Translate Page

Ask the right questions to make the right ministry investments

"Shark Tank" is a reality television show that features aspiring entrepreneurs who pitch their product or service to a panel of potential investors. These investors, also known as "sharks," ask questions to understand the business idea, analyze potential strengths or weaknesses and, ultimately, decide whether to provide funding to the entrepreneur.

Directional signpost

While this show entertains, it also illustrates the value of asking the right questions and the need to be disciplined when considering the investment of money and resources to support a new idea. Carefully assessing proposed new programs and pruning existing programs to grow even more is critical to the long-term health and success of a company.

The same is true for churches. However, when a "Shark Tank" or similar process is suggested for assessing proposed programs or ministries, some will argue against it saying that the church is not a business. While it is true that a church cannot measure the effectiveness of its ministries only in dollars and cents, some churches fund programs based solely on history or the individuals advocating them.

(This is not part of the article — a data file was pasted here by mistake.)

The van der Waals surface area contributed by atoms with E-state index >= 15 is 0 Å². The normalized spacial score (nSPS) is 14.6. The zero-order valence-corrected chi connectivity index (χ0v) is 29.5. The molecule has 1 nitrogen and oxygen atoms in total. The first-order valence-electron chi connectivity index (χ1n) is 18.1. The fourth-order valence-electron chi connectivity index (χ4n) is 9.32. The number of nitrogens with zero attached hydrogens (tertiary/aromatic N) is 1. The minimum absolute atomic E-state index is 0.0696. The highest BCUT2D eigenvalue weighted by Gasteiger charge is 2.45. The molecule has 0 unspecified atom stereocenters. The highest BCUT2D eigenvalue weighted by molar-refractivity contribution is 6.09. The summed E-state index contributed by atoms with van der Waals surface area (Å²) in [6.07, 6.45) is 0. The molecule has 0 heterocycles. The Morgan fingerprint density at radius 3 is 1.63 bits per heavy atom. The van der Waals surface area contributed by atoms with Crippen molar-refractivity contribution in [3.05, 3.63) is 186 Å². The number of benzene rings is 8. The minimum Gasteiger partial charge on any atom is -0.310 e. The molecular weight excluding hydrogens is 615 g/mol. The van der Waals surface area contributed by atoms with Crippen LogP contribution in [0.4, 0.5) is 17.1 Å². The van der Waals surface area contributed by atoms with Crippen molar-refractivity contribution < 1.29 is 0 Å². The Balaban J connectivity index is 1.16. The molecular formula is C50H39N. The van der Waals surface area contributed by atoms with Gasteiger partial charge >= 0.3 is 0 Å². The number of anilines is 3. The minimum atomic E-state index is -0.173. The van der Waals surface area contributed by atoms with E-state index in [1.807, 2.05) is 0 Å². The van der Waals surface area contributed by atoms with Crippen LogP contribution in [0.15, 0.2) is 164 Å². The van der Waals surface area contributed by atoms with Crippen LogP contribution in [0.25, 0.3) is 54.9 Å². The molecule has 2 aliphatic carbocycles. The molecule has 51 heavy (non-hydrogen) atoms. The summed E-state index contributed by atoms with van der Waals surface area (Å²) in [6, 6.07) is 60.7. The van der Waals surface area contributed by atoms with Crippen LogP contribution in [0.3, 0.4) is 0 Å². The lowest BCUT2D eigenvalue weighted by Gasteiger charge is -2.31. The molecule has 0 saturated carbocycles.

Every church must operate within constraints that include the availability of time, money, space and attention. Just as every Christian is called to be a good steward of the resources that God provides, so is every congregation.

Scripture supports the concept of planning (Luke 14:28-32), discipline (1 Corinthians 9:24-27) and pruning (John 15:1-17). The Parable of the Talents (Matthew 25:14-30) shows the principle of assessment and allocation of resources based on their effectiveness. How can churches bring a Christ-centered way of assessing potential opportunities to support the Great Commission and the Great Commandment?

Multiple perspectives, including theological, organizational, financial and emotional viewpoints, must be considered when assessing new program and ministry ideas. Here are a few ways both the leaders seeking funding and the people reviewing different proposals can assess them.

1. How does this idea FIT with the specific mission and calling of your church?